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Old Mar 16, 2004, 1:24 PM   #1
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Default Digital Aerial Photography

This is my first post here. It's an excellent site and I have spent some time reviewing and searching. However I have not been able to find any good information or techniques on digital aerial photography. Are there any of you that share this interest and could direct me to what I am looking for? thanks...........
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Old Mar 16, 2004, 1:39 PM   #2
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No ideas here, but if you find anything let us know. I am going into the Air Force in June, and I will be an inflight refueler - the boom operater on a tanker plane. I bet I can get some awesome shots looking out the tail of a KC-135 from 30,000 feet.
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Old Mar 16, 2004, 3:13 PM   #3
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Jumped out of a plane once with a point and shoot, fired off a few, but there was a bit of handshake, cant think why! :lol:
Only try with parachute.....
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Old Mar 16, 2004, 4:33 PM   #4
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I just picked up this month's copy of Rangefinder Magazine - it has an awesome aerial shot on the cover! There's an article about it on page 12 - here's the link to the online version.
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Old Mar 16, 2004, 5:12 PM   #5
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One of the members here has posted some shots from a paraglider he uses often for that. From low altitudes his main concern would be shutter speed to negate the vibrations from the engine and prop. No problem on a bright day. Your hand acts as a partial damper.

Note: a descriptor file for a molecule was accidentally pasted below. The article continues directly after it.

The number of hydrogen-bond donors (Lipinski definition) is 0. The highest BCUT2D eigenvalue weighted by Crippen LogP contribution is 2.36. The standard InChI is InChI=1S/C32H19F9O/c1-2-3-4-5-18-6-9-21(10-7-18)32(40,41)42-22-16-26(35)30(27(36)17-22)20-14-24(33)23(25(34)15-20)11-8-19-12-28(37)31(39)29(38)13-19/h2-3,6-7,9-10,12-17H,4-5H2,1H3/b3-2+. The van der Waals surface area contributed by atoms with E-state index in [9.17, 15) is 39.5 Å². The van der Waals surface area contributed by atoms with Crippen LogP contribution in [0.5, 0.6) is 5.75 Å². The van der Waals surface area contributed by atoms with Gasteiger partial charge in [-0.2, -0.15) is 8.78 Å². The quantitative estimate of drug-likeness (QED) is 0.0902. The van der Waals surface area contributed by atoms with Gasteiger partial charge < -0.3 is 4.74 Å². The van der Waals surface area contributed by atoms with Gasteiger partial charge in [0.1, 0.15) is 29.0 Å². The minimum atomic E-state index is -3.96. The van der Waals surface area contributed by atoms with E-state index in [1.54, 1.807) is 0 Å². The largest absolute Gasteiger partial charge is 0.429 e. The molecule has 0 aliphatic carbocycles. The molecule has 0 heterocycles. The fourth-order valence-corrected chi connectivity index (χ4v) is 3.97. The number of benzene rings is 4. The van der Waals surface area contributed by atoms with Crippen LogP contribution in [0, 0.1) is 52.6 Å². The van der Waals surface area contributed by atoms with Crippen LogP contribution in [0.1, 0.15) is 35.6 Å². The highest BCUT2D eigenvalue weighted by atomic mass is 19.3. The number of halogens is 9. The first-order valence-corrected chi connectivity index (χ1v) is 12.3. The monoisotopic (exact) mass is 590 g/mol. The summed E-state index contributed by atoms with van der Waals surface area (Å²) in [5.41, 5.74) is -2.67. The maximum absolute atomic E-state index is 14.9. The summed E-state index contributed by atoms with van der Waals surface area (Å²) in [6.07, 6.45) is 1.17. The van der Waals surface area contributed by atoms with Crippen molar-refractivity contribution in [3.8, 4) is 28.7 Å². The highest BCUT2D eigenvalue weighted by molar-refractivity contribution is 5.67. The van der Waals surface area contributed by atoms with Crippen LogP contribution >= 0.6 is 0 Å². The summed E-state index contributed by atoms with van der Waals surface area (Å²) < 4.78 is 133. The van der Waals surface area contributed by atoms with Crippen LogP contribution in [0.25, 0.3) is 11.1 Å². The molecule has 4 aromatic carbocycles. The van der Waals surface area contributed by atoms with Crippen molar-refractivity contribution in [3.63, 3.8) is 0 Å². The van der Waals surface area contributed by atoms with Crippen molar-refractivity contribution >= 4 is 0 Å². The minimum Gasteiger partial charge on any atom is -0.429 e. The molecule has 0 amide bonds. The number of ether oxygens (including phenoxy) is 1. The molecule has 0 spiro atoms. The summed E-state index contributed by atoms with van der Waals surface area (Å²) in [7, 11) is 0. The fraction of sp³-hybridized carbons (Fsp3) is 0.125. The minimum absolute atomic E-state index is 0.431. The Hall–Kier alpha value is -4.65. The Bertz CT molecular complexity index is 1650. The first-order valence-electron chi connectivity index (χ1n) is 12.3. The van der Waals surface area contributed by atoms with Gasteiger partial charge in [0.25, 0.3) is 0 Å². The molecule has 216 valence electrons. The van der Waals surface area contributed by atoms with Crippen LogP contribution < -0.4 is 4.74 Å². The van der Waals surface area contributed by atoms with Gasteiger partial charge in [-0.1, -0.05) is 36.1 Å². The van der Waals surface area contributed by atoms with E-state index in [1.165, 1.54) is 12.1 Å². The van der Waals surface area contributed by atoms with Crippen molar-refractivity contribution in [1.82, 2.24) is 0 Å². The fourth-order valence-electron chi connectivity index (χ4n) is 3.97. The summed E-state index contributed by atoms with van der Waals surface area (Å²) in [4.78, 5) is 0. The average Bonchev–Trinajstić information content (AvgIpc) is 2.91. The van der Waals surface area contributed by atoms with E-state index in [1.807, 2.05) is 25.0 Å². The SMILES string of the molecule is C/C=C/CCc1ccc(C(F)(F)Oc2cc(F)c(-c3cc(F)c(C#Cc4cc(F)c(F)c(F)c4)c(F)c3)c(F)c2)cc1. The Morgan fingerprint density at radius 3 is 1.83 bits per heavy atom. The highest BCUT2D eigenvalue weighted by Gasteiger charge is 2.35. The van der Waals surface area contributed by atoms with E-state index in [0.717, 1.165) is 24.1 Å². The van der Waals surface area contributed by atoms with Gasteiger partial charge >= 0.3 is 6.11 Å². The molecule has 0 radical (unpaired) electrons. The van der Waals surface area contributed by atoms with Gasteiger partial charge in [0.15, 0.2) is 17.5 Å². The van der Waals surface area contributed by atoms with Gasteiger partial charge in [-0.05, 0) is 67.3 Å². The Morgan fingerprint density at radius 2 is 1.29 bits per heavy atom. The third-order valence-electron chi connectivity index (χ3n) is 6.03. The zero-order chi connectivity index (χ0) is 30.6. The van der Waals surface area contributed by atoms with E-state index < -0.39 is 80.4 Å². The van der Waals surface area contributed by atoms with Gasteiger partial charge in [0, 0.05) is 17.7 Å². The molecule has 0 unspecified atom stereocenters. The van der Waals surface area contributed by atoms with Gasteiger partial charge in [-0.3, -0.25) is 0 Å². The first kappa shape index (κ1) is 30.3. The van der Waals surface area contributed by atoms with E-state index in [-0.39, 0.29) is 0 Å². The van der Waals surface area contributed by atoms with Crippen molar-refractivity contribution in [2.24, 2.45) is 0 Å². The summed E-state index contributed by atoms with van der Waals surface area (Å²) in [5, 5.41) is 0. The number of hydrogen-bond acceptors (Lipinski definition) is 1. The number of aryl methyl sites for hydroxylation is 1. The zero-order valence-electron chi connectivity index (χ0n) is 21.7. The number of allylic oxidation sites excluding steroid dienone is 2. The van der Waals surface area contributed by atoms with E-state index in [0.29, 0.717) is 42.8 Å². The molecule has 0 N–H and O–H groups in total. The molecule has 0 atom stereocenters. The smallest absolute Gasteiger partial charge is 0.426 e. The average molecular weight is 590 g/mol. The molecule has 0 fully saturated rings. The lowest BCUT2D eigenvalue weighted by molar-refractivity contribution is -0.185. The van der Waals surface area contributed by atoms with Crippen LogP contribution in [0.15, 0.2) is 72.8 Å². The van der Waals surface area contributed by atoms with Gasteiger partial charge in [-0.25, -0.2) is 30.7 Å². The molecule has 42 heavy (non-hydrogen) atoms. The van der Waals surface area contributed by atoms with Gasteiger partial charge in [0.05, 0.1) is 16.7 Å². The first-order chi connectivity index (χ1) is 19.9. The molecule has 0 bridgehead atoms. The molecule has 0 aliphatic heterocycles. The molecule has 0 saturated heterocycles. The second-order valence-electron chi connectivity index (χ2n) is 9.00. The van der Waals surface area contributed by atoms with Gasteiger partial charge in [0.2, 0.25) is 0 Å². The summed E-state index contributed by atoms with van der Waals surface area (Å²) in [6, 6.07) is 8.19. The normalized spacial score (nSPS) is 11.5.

From the higher altitudes you usually have to shoot from to stay legal in a real airplane haze becomes a problem with shots taken of things that aren’t within maybe 70 degrees of vertical. A strong haze or preferably daylight filter helps for more horizontal shots, especially if you use telephoto. A polarizer cuts your light by a factor of 3, but you should still be able to get enough shutter speed and it would make horizontal shots nicer.

I have read that image stabilization built into lenses and some cameras doesn’t work to counteract high pitched vibrations like you get from model airplanes and helicopters. It would probably be a big help handholding in an airplane though – especially if you are flying and shooting with one hand.

Commercial aerial photographers used specialized film cameras with large format film. I wouldn’t be surprised that they still use those for jobs that require a lot of detail of a large area. I would also guess they have switched to something like the Canon EOS 1Ds for specific targets from lower altitudes.

From a low winged airplane you need a good lens shade. Not quite as important from a high wing as you shoot from in the shade – and have a better view also. A good lens shade always helps in daylight shooting from anywhere, but it would really become necessary with a low wing.

LTBerry I imagine you already have a polarizer. Won’t do much for the airplanes but you can get some nicer backgrounds with a little less haze. Otherwise shooting planes in flight up close is no different from standing on the ramp at an airshow and shooting airplanes on display. If you shoot horizontally you usually have to increase the EV or use spot metering because of the bright background, but most of your shots will be more down than horizontal.

One nice thing about having the boomer snap your picture is that you don’t have to smile.
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